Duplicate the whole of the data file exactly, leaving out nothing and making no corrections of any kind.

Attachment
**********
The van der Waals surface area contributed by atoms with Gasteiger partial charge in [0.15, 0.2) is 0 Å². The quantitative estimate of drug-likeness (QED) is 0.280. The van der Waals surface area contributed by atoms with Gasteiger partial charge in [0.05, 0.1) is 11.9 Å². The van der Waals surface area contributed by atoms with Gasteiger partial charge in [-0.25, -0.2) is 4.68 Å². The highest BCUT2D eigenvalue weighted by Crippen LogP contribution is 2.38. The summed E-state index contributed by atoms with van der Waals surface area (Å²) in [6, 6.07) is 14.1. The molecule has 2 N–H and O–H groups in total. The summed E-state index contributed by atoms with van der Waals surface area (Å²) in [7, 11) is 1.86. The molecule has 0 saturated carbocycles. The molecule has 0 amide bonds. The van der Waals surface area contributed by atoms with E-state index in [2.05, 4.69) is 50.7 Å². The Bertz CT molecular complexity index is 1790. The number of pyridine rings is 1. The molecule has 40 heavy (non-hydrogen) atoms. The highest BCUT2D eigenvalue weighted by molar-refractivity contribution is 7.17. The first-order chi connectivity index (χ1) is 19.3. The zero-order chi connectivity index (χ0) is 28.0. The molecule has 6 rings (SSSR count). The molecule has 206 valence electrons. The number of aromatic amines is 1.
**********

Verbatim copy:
The van der Waals surface area contributed by atoms with Gasteiger partial charge in [0.15, 0.2) is 0 Å². The quantitative estimate of drug-likeness (QED) is 0.280. The van der Waals surface area contributed by atoms with Gasteiger partial charge in [0.05, 0.1) is 11.9 Å². The van der Waals surface area contributed by atoms with Gasteiger partial charge in [-0.25, -0.2) is 4.68 Å². The highest BCUT2D eigenvalue weighted by Crippen LogP contribution is 2.38. The summed E-state index contributed by atoms with van der Waals surface area (Å²) in [6, 6.07) is 14.1. The molecule has 2 N–H and O–H groups in total. The summed E-state index contributed by atoms with van der Waals surface area (Å²) in [7, 11) is 1.86. The molecule has 0 saturated carbocycles. The molecule has 0 amide bonds. The van der Waals surface area contributed by atoms with E-state index in [2.05, 4.69) is 50.7 Å². The Bertz CT molecular complexity index is 1790. The number of pyridine rings is 1. The molecule has 40 heavy (non-hydrogen) atoms. The highest BCUT2D eigenvalue weighted by molar-refractivity contribution is 7.17. The first-order chi connectivity index (χ1) is 19.3. The zero-order chi connectivity index (χ0) is 28.0. The molecule has 6 rings (SSSR count). The molecule has 206 valence electrons. The number of aromatic amines is 1.